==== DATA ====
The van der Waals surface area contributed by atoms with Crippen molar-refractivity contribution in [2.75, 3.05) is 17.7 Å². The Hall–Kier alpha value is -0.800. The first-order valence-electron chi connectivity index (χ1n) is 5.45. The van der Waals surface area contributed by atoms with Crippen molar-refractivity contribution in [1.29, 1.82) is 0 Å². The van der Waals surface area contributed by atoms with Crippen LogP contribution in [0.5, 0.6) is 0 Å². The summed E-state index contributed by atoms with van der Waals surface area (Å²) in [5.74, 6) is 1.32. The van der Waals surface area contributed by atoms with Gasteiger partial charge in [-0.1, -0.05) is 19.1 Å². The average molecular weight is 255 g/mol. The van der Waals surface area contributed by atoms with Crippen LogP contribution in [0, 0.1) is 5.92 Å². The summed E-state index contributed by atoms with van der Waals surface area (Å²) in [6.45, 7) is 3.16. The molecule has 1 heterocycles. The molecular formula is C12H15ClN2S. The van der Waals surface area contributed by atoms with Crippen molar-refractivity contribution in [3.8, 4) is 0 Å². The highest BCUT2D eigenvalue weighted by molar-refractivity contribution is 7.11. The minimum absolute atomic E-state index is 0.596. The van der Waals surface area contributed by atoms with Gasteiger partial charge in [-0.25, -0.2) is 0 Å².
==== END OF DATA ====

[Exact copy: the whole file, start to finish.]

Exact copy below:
The van der Waals surface area contributed by atoms with Crippen molar-refractivity contribution in [2.75, 3.05) is 17.7 Å². The Hall–Kier alpha value is -0.800. The first-order valence-electron chi connectivity index (χ1n) is 5.45. The van der Waals surface area contributed by atoms with Crippen molar-refractivity contribution in [1.29, 1.82) is 0 Å². The van der Waals surface area contributed by atoms with Crippen LogP contribution in [0.5, 0.6) is 0 Å². The summed E-state index contributed by atoms with van der Waals surface area (Å²) in [5.74, 6) is 1.32. The van der Waals surface area contributed by atoms with Gasteiger partial charge in [-0.1, -0.05) is 19.1 Å². The average molecular weight is 255 g/mol. The van der Waals surface area contributed by atoms with Crippen LogP contribution in [0, 0.1) is 5.92 Å². The summed E-state index contributed by atoms with van der Waals surface area (Å²) in [6.45, 7) is 3.16. The molecule has 1 heterocycles. The molecular formula is C12H15ClN2S. The van der Waals surface area contributed by atoms with Crippen molar-refractivity contribution in [3.8, 4) is 0 Å². The highest BCUT2D eigenvalue weighted by molar-refractivity contribution is 7.11. The minimum absolute atomic E-state index is 0.596. The van der Waals surface area contributed by atoms with Gasteiger partial charge in [-0.25, -0.2) is 0 Å².